Well this month has been, as far as actual village work is concerned, not much of a month. However it seems like it was one of the longer months I’ve been in service because I’ve probably traveled (lets see, Chadiza to Lusaka twice round trip and Lusaka to Livingston once round trip) well over 3,000-4,000 km this month, sleep in nine places and generally been continuing my whirlwind. Things should get back to normal this month at least then probably in July I will hopefully be going to vacation in Malawi and (/ maybe or) hopefully getting my cycle.
The Following is a Semi-Dramatic Textual Documentation of the Events That Have Taken Place in the Last Three Weeks:
Three and a half weeks ago, after the mid term conference was over I then began designing my cycle. Working with a local design company called Disocare we came up with a design that should work, but there are a lot of if’s that still need to be worked out. I found a source for irrigation tubing that is much cheaper then anything in Chipata. Therefore the only thing left to do is write the grant to buy it and get the villagers more involved – the later being the biggest challenge. I also did more research into how to make soap and typed up steps to milking goats as well as downloading a bunch more podcasts. Then the tension built as I waited for my family to arrive the next day.
3rd week of May…
Sunday the 17th of May marked the exciting day my family was to arrive. I left before 8:00 by an expensive taxi and got there much faster then I was expecting. I fortunately had brought a Times magazine that I read until around 10:00, then I went to the gait and waited for the plain to arrive. And waited. And waited. The flight monitor showed that the plain would be delayed 40 minuets and it took well over that time for the passengers to start coming out. But none of them were my family. While I was waiting, someone approached and said that he was a founder of the organization called Ubuntu that my family had found through a friend of a friend. Ubuntu does education and advocacy for the disabled in Zambia and my family was very interested in finding more out about the challenges here as opposed to in the States. Finally, after virtually everyone had left, we spotted them.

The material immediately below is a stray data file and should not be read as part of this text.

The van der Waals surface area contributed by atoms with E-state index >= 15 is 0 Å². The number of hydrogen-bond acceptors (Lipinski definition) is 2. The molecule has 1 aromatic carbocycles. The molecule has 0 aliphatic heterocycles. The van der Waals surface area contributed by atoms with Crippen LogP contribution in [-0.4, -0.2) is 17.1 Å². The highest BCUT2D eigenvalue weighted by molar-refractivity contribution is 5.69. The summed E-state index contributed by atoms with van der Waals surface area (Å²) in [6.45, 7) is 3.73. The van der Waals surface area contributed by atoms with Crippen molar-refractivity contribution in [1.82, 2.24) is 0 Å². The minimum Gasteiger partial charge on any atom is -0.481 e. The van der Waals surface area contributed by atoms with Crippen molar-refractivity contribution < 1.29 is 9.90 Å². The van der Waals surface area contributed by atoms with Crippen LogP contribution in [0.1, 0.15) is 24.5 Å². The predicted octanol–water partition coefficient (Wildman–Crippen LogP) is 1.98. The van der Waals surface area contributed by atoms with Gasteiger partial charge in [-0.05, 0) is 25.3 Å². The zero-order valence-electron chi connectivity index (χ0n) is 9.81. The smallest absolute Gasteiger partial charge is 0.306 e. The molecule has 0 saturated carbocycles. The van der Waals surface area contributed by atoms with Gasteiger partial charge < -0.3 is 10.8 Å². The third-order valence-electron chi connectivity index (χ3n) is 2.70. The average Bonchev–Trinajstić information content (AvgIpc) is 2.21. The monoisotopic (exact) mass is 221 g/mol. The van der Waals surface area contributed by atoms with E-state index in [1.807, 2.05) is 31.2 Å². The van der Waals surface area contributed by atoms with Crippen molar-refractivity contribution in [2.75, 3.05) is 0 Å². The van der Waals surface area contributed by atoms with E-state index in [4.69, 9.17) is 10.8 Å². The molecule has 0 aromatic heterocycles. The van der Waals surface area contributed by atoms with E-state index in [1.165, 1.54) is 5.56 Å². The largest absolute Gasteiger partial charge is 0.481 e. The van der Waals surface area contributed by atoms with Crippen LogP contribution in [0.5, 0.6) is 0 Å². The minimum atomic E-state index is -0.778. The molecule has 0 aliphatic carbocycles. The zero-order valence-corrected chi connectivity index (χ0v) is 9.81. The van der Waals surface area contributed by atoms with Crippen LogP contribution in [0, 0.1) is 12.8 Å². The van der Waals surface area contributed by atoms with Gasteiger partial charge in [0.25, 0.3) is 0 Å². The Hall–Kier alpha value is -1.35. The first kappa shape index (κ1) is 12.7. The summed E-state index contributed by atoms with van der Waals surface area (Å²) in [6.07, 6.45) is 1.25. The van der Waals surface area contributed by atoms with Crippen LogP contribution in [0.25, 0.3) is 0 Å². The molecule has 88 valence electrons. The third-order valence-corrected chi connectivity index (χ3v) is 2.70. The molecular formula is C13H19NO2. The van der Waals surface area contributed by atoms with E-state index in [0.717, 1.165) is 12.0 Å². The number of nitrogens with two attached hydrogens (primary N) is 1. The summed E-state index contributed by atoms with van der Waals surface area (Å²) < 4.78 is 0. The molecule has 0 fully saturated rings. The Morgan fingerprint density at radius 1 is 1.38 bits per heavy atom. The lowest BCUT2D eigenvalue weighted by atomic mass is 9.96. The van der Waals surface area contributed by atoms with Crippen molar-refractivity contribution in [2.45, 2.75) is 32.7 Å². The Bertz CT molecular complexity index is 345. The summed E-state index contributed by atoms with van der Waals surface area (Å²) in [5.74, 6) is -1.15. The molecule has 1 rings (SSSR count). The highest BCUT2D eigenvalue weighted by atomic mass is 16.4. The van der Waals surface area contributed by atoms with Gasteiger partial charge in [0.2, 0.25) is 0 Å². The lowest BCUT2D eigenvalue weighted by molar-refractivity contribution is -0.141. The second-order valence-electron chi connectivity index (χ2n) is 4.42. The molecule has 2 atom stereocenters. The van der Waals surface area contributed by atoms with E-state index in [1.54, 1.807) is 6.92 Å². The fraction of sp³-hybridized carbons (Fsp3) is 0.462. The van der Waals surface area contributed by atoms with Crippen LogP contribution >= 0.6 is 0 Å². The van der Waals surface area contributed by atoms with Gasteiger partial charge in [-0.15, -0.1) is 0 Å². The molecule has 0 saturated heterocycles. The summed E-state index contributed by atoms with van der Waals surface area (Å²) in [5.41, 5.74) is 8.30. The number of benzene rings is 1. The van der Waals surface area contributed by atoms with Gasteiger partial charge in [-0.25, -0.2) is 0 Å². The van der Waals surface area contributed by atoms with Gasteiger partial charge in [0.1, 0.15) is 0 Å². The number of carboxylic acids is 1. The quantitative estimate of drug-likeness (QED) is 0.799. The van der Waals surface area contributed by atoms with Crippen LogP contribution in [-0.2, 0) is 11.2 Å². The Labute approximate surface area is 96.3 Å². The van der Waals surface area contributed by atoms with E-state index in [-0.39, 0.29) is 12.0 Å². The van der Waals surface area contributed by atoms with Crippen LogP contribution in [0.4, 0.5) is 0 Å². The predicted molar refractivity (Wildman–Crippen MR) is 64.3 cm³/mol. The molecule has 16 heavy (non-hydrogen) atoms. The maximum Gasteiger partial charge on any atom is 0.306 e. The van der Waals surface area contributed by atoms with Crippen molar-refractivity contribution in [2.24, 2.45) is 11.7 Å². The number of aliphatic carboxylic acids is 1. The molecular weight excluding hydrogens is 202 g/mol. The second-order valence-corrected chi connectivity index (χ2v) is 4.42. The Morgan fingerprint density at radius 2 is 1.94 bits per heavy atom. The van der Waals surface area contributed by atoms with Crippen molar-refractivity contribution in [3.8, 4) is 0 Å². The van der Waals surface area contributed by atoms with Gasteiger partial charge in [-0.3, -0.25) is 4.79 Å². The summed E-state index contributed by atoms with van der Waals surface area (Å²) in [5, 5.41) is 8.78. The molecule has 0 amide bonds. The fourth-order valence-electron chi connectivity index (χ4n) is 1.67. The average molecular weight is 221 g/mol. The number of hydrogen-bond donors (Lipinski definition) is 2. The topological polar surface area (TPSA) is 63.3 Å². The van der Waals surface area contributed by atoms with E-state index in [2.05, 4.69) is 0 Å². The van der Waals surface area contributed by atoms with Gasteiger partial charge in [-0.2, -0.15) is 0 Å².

They apparently had been the last ones off the plane. We piled into a vehicle stuffed with luggage and headed for the guest house. Unfortunately, that vehicle did not make it there on account of a flat tire so we, minus the Ubuntu guest house, finished the transport in a taxi. Everyone was very tired so we had a quick dinner of things we bought at the local Spar and went to bed.
Waking up incredibly early the next morning, we headed to the bus terminal and boarded one of the many busses headed to Chipata. Unfortunately the bus we chose was almost empty. Finally, after waiting around 6 hours the bus finally was full enough to leave. Yeah, that day was not the best part of the trip, but at least my family got to see the anti-exquisiteness of transport in Zambia. Finally arriving at the Chipata guest house we very quickly went to bed, quite possibly even more tired then the night before.
Tuesday we finally were going to get to our destination. We left later then we had wanted to as usual, after having repacked, banked, and food shopped we got a taxi and headed out on a very bumpy road. Getting in just before dusk, we were very glad to not need to travel for two days. Sitting and looking out at the wildlife that it was amazing the amount of given that virtually everywhere else in Zambia the only mammals are farm animals and mice we finally got to relax. While we were sitting a woman who works at the camp greeted us and when we engaged in discussion she seemed to tell us about how she grew up in Zimbabwe on a farm but as a teenager had to leave because of the redistribution of land by force that was going on. She fled to New Zealand where she went to college and gave up her initial plans of taking over the farm from her father. Not comfortable with the more urban life she was leading she came here and is working as a teacher in the morning and training to become a park ranger at night. Well that was an interesting enough story but then she began talking about her future plans to kayak the entire length of the Congo River, a feat not done before. To just kayak down the rapids there is a daunting task in of its self, but to do so in the Congo Rainforest with all the natural dangers of such a climate plus the fact that many stretches are in the middle of a guerilla war is almost ludicrous. She can probably talk her way out of a fight with a lion though as she wove her fascinating tale effortlessly.